New administration to climate science: no thanks
The Federal government’s hostility to climate science continues to provoke opposition from across the country—from this spring’s climate-focused marches, to cities across the country re-publishing climate data stripped from the EPA website. Just last week the EPA leadership informed members of its Board of Scientific Counselors that their tenure would not be renewed, and the Energy Department closed its one office working on climate change abroad.
The climate change movement faces need for adaptation
As climate impacts continue to worsen, popular movements to advance clean energy and fight climate change must grow and adapt to be just and effective. That’s why movement leaders are sharing calls to ensure that the climate movement includes everyone, from communities of color, to youth, immigrants and other affected communities. A recent opinion piece in The Oregonian urged Oregonians to stand strong against anti-immigrant attacks, noting that, as the climate crisis worsens, more people will be torn from their communities and that U.S. must welcome them. In The Statesman Journal, NAACP leaders urged local environmentalists to include people of color and low-income people in determining climate solutions that would benefit their communities. And finally, a discussion between lawmakers and youth in Portland highlighted the need to include all affected voices in the climate fight -- including those who may not be old enough to vote, but who will most certainly be impacted by the legislative actions taken (or not taken) today to address climate change.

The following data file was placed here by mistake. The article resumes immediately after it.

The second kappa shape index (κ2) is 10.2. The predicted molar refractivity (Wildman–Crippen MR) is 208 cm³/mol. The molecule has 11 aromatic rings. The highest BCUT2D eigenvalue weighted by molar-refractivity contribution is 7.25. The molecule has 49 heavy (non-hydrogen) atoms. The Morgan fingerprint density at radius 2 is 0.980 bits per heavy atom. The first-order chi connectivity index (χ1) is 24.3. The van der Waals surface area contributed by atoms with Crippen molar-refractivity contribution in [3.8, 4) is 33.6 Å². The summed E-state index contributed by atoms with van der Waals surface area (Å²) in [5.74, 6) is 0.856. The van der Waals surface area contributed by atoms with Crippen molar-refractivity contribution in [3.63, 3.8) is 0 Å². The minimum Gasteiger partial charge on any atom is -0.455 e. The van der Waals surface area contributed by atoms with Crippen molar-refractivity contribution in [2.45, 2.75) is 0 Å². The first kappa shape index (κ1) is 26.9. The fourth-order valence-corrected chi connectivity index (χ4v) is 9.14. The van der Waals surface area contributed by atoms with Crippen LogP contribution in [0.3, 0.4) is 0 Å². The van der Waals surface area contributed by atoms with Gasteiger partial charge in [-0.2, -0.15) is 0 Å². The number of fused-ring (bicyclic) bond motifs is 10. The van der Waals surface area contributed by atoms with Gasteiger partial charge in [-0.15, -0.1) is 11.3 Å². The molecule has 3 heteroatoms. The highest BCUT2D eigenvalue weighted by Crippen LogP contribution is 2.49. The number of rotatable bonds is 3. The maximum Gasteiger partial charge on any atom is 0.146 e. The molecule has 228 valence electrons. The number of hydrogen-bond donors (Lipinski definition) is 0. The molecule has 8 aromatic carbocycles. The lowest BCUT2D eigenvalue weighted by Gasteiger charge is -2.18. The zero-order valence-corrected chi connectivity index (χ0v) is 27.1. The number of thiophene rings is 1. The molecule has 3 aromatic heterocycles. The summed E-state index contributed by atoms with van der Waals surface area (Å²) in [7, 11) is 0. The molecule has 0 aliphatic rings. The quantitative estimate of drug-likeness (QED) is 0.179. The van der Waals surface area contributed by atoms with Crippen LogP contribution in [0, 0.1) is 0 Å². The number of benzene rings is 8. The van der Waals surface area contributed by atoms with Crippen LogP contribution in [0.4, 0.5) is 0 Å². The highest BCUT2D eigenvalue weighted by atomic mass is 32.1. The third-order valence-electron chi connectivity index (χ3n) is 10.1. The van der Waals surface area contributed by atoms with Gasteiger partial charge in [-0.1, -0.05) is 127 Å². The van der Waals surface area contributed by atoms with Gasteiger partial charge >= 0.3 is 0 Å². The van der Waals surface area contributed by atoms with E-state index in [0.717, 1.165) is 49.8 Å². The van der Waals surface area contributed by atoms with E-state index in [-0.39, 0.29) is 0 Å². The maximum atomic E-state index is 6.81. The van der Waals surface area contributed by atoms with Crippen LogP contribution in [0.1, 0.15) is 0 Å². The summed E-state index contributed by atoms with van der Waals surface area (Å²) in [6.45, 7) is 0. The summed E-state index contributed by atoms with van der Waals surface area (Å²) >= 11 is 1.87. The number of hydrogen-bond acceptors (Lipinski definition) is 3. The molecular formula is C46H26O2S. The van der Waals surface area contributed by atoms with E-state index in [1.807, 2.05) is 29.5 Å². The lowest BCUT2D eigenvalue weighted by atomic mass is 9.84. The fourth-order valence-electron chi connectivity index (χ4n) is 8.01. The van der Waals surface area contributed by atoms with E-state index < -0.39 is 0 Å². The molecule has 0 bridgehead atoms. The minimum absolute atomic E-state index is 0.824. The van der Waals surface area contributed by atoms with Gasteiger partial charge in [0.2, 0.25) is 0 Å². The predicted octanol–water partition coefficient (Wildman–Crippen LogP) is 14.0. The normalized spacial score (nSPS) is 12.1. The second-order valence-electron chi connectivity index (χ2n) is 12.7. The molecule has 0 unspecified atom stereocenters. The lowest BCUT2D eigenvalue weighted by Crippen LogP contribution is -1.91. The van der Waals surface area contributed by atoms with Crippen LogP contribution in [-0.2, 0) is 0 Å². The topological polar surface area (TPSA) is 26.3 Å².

Despite attempts to derail and dismantle, Clean Fuels are working
We see success among low-carbon fuel standards elsewhere; a new progress report on California’s clean fuels program showed fuel suppliers reporting 100 percent compliance in 2016, as well as exceeding their overall targets by approximately 60 percent since the program first started. Over 100 companies are actively participating in Oregon’s Clean Fuels Standard, yet the program remains threatened as a bargaining chip while the Oregon Legislature negotiates terms of a statewide transportation package. Biodiesel producer, Sequential, submitted an opinion piece urging support of the program, which has allowed them to hire 150 employees since it went into effect last year. Our own David Vant’Hof wrote to Climate Solutions supporters urging them to help protect one of Oregon’s signature clean air laws in the last few weeks of the legslative session.
One scientist is responding to federal environmental rollbacks by deciding to run for Congress herself. “The cure is more scientists who hold political office,” says Vulcanologist Jess Phoenix, who is running for Congress in California's 25th District:
Image: A sunrise from the International Space Station.
Note to readers: There’s something new about this issue of ClimateCast: it’s our first voyage with new editor Devon Downeysmith. A resident of Portland, Devon is an experienced communicator on climate and clean energy issues. With her at the wheel, we’re confident that you will continue to find inspiring and surprising coverage here every other week. If you like what you’re reading in ClimateCast, please let us know--and please forward to a friend!